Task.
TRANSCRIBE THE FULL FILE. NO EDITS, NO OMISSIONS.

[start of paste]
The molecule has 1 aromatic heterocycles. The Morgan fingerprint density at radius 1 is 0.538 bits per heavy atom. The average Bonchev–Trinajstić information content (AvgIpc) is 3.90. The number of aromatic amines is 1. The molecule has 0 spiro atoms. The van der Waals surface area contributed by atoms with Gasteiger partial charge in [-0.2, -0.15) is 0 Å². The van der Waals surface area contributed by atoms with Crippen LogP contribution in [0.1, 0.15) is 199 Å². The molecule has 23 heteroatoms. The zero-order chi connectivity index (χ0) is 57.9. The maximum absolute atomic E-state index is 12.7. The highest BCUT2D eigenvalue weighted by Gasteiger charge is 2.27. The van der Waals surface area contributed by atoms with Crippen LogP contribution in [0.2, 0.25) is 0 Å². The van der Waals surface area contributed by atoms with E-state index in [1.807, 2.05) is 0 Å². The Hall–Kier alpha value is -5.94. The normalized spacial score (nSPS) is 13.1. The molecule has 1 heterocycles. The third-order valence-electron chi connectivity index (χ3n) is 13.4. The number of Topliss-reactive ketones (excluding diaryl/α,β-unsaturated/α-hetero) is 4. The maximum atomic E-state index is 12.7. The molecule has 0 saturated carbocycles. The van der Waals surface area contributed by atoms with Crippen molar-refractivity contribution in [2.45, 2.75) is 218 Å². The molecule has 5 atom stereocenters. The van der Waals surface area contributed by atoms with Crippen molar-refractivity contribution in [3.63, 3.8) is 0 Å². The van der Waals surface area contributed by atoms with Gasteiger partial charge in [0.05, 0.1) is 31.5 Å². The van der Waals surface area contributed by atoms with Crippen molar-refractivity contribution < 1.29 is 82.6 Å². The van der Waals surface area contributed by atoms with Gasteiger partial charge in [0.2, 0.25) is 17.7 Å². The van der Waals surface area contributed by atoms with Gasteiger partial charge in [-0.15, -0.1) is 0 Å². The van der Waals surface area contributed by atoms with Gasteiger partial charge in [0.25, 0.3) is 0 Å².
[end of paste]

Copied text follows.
The molecule has 1 aromatic heterocycles. The Morgan fingerprint density at radius 1 is 0.538 bits per heavy atom. The average Bonchev–Trinajstić information content (AvgIpc) is 3.90. The number of aromatic amines is 1. The molecule has 0 spiro atoms. The van der Waals surface area contributed by atoms with Gasteiger partial charge in [-0.2, -0.15) is 0 Å². The van der Waals surface area contributed by atoms with Crippen LogP contribution in [0.1, 0.15) is 199 Å². The molecule has 23 heteroatoms. The zero-order chi connectivity index (χ0) is 57.9. The maximum absolute atomic E-state index is 12.7. The highest BCUT2D eigenvalue weighted by Gasteiger charge is 2.27. The van der Waals surface area contributed by atoms with Crippen LogP contribution in [0.2, 0.25) is 0 Å². The van der Waals surface area contributed by atoms with E-state index in [1.807, 2.05) is 0 Å². The Hall–Kier alpha value is -5.94. The normalized spacial score (nSPS) is 13.1. The molecule has 1 heterocycles. The third-order valence-electron chi connectivity index (χ3n) is 13.4. The number of Topliss-reactive ketones (excluding diaryl/α,β-unsaturated/α-hetero) is 4. The maximum atomic E-state index is 12.7. The molecule has 0 saturated carbocycles. The van der Waals surface area contributed by atoms with Crippen molar-refractivity contribution in [2.45, 2.75) is 218 Å². The molecule has 5 atom stereocenters. The van der Waals surface area contributed by atoms with Crippen molar-refractivity contribution in [3.63, 3.8) is 0 Å². The van der Waals surface area contributed by atoms with Gasteiger partial charge in [0.05, 0.1) is 31.5 Å². The van der Waals surface area contributed by atoms with Crippen molar-refractivity contribution < 1.29 is 82.6 Å². The van der Waals surface area contributed by atoms with Gasteiger partial charge in [0.2, 0.25) is 17.7 Å². The van der Waals surface area contributed by atoms with Gasteiger partial charge in [-0.15, -0.1) is 0 Å². The van der Waals surface area contributed by atoms with Gasteiger partial charge in [0.25, 0.3) is 0 Å².